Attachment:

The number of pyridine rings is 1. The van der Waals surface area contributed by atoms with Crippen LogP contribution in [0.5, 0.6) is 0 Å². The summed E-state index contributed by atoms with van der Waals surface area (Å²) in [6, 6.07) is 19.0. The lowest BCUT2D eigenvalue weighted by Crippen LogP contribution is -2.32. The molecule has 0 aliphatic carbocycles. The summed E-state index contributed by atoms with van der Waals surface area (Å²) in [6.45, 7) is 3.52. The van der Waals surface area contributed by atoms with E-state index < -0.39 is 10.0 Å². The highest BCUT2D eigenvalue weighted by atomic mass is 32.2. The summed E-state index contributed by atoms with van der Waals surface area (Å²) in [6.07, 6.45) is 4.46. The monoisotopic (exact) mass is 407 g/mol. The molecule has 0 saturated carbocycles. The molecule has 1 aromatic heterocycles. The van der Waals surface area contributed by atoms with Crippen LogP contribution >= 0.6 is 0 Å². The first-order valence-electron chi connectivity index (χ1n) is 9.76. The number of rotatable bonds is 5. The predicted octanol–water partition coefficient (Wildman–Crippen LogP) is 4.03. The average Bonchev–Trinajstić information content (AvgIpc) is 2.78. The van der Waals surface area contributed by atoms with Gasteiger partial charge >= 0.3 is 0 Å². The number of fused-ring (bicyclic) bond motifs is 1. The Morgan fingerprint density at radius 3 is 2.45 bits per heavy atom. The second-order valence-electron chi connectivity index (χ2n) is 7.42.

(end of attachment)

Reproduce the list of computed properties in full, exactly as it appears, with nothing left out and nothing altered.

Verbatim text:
The number of pyridine rings is 1. The van der Waals surface area contributed by atoms with Crippen LogP contribution in [0.5, 0.6) is 0 Å². The summed E-state index contributed by atoms with van der Waals surface area (Å²) in [6, 6.07) is 19.0. The lowest BCUT2D eigenvalue weighted by Crippen LogP contribution is -2.32. The molecule has 0 aliphatic carbocycles. The summed E-state index contributed by atoms with van der Waals surface area (Å²) in [6.45, 7) is 3.52. The van der Waals surface area contributed by atoms with E-state index < -0.39 is 10.0 Å². The highest BCUT2D eigenvalue weighted by atomic mass is 32.2. The summed E-state index contributed by atoms with van der Waals surface area (Å²) in [6.07, 6.45) is 4.46. The monoisotopic (exact) mass is 407 g/mol. The molecule has 0 saturated carbocycles. The molecule has 1 aromatic heterocycles. The van der Waals surface area contributed by atoms with Crippen LogP contribution >= 0.6 is 0 Å². The first-order valence-electron chi connectivity index (χ1n) is 9.76. The number of rotatable bonds is 5. The predicted octanol–water partition coefficient (Wildman–Crippen LogP) is 4.03. The average Bonchev–Trinajstić information content (AvgIpc) is 2.78. The van der Waals surface area contributed by atoms with Gasteiger partial charge >= 0.3 is 0 Å². The number of fused-ring (bicyclic) bond motifs is 1. The Morgan fingerprint density at radius 3 is 2.45 bits per heavy atom. The second-order valence-electron chi connectivity index (χ2n) is 7.42.